Gene therapy uses a delivery vehicle, referred to as a vector, to introduce a gene encoding a therapeutic protein into cells to replace the defective or missing mutated gene responsible for the patients’ disease.
Yet, unlike traditional, monogenic gene therapies which target a specific gene, our AAV-based gene therapy products work independently of the causative gene mutation to restore physiological mechanisms in the retina and preserve vision.
Building upon our world-leading expertise in ocular gene therapy, SparingVision is working alongside its partner Intellia Therapeutics to develop a new generation of novel ocular therapies using Intellia’s leading CRISPR/Cas9 technologies.
We believe the application of genome editing in the ocular space will allow us to address more inherited retinal diseases which remain inadequately treated with existing medicines.
What is Genome Editing?
Genome editing is a technique by which DNA is inserted, replaced, removed, or modified at particular locations in the human genome in order to treat a disease.
CRISPR/Cas9 is a specific genome editing technique, which can make precisely targeted and permanent changes in patients’ DNA to repair the harmful genetic mutation responsible for patients’ disease.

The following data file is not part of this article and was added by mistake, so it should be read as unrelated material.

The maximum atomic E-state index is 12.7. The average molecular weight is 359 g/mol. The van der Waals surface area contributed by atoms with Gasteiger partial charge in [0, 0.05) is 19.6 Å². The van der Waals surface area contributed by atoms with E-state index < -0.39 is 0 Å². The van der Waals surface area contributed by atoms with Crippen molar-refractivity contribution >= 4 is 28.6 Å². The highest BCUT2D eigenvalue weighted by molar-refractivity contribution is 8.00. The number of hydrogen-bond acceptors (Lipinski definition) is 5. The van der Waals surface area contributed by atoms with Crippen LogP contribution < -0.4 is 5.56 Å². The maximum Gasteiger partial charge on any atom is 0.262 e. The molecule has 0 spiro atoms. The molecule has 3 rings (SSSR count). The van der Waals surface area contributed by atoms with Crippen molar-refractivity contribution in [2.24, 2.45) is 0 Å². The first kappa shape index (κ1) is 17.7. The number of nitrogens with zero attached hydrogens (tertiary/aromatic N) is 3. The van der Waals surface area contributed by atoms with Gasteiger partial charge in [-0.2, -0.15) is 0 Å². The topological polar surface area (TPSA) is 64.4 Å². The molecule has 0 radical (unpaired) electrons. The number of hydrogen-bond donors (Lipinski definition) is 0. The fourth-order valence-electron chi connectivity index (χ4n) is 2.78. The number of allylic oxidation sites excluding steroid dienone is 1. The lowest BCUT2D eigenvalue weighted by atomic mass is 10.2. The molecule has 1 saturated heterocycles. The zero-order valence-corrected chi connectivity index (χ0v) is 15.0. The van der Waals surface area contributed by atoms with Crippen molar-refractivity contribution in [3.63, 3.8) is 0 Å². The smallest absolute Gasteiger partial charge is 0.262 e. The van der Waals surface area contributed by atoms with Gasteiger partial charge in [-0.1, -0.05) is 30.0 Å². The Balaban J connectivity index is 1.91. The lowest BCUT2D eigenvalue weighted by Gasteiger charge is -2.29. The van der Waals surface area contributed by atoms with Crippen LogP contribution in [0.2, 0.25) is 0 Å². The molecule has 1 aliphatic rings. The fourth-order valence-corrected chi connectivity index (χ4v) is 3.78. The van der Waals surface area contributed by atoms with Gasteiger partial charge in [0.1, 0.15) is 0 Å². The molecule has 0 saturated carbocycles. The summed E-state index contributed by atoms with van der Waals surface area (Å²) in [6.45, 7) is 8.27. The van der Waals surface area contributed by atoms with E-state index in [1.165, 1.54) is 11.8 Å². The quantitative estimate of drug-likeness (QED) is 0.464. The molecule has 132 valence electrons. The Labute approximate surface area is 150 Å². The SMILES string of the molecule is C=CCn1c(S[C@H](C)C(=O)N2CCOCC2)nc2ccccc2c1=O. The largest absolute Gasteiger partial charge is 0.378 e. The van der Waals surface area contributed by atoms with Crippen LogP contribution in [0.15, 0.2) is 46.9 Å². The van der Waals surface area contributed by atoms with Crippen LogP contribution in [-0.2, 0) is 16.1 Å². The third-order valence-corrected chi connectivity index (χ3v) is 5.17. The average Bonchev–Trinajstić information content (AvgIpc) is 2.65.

There are two main components to CRISPR/Cas9
- The Cas9 protein, a type of enzyme which acts like small “molecular scissors” to precisely cut the target DNA sequence.
- The guide RNA, which is designed to match the DNA and guides the Cas9 scissors to the exact location and activate the scissors.
How will genome editing be used in the retina?
SparingVision intends to use its unique expertise of self-inactivating AAVs in the ocular space to deliver CRISPR/Cas9 directly to the photoreceptors, where mutations of the genes identified with RP are located.
In Vivo Genome Editing
Illustration: Excision genome editing strategy in the retina.